• A Retrospective Cross Sectional Study of the Effectiveness of a Project in Improving Infant Health in Bwindi, South Western Uganda.

      Kamugisha, S. Robert; Dobson, Andrew E.; Stewart, Alex G.; Haven, Nahabwe; Mutahunga, Birungi; Wilkinson, Ewan (2018-10-12)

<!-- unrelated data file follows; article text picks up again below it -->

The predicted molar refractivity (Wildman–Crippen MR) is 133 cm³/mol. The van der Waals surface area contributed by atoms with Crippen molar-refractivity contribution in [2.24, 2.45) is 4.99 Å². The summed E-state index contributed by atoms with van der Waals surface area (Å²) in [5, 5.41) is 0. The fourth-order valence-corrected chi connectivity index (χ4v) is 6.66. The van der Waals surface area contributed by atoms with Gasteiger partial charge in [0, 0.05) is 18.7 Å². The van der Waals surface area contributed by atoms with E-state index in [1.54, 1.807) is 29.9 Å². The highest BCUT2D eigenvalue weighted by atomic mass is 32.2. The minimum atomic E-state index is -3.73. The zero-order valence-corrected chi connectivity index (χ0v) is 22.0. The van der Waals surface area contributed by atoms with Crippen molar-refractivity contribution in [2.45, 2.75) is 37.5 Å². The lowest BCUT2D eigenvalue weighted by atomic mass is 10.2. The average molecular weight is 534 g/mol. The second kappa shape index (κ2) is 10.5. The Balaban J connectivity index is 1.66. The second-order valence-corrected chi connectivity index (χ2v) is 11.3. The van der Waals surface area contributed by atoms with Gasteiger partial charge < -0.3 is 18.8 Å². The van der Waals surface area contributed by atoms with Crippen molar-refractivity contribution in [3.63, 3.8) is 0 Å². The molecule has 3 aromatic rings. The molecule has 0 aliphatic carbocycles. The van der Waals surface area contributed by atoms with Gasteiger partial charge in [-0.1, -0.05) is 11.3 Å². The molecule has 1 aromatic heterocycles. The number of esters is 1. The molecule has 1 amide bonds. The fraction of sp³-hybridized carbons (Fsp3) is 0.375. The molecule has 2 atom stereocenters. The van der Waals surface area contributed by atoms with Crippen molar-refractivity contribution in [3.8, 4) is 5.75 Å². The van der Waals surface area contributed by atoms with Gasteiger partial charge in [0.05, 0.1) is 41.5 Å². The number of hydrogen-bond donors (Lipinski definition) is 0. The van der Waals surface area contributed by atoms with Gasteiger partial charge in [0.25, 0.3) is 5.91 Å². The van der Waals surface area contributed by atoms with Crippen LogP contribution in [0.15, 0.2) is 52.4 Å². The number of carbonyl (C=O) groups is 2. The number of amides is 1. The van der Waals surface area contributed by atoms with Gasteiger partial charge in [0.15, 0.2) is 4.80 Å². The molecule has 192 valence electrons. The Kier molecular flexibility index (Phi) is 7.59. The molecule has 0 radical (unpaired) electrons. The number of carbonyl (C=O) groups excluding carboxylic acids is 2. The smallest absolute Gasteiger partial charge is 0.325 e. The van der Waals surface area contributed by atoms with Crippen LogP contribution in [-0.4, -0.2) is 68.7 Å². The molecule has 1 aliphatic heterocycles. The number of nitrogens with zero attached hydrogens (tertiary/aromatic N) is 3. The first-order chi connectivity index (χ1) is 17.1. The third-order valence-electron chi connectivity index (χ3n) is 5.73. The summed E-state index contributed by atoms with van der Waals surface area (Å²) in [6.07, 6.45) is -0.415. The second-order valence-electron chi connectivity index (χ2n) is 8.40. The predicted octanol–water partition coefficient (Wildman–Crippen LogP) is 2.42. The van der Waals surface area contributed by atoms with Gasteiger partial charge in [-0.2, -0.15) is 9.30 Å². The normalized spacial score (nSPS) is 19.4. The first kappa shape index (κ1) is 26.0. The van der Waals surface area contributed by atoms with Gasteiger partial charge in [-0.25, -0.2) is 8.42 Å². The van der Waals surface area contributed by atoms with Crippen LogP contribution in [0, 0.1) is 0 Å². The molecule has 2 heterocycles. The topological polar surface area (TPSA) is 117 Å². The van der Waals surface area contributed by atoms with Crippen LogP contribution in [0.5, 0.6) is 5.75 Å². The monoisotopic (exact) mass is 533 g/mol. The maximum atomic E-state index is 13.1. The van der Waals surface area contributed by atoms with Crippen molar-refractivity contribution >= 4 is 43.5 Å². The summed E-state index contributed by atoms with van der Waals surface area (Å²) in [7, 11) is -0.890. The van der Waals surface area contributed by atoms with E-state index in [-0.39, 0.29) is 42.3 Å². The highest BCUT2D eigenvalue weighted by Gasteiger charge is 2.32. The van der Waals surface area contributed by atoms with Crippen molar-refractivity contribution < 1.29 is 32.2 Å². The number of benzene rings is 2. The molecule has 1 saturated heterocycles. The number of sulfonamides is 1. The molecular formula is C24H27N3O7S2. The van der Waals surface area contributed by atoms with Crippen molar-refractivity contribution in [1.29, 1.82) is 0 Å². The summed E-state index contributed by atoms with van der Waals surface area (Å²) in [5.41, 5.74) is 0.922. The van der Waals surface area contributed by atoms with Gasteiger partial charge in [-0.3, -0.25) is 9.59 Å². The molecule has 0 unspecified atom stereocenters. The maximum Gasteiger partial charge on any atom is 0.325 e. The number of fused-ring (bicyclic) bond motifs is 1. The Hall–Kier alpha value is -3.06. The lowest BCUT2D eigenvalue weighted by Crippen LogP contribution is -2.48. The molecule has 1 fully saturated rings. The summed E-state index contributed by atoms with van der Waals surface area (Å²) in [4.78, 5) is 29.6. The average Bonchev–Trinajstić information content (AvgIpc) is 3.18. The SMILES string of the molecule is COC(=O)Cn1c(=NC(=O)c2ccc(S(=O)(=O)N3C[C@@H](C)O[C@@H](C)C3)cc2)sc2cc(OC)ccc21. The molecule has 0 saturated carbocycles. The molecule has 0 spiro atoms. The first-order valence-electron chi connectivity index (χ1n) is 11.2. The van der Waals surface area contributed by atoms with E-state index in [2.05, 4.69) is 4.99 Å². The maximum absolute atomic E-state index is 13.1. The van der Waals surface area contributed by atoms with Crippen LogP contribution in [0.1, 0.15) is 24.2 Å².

Introduction: Low-cost community-based interventions to improve infant health potentially offer an exciting means of progressing toward the Sustainable Development Goals (SDGs). However, the feasibility of such interventions in low-income settings remains unclear. Bwindi Community Hospital (BCH), Uganda implemented a 3-year nurse-led community project to address child-health issues. Nurses supported Community Health Volunteers (CHVs) and visited mothers pre- and/or postnatally to assess and educate mothers and infants. CHVs gathered data and gave basic advice on health and hygiene to mothers. We hypothesized that increased interventions by nurses and CHVs and increased contact with households, would improve health and reduce infant mortality. Methods: This was a retrospective cohort study analyzing routine data of all children born between January 2015 and December 2016. There were three interventions: antenatal nurse visit, postnatal nurse visit and CHV participation. Children received different numbers of interventions. We defined four diverse outcomes: facility-based delivery, immunization completeness, nutritional status, and infant mortality. Odds ratios, adjusted odds ratios, and multivariate logistic regression were used to assess associations between interventions and outcomes. Results: Of the 4,442 children born in 2015 and 2016, 91% were visited by a nurse (81% antenatally and 10% postnatally); 7% lived in villages with a high participating CHV. Households receiving a postnatal visit were more likely to complete immunization (aOR: 1.55, p = 0.016) and have the infant survive (aOR: 1.90, p = 0.05). Children from a hard-to-reach village (no road access) were less likely to be delivered in a health facility (aOR: 0.55, p < 0.001) and less likely to survive in their first year (aOR: 0.69, p = 0.03). Having two or more interventions was associated with a child having all four positive outcomes (aOR 0.78, p = 0.03). Lack of baseline data, a control area, or integrated assessment data limited more detailed evaluation. Conclusion: Visits to mothers after birth, by a nurse to educate and identify child illness, were associated with lower infant mortality and improved infant health as measured by completion of immunizations. Community health interventions could potentially have a greater impact if focused on hard-to-reach areas. Building evaluation into all project designs, whether local or internationally funded, would enable greater learning, and hence better use of resources.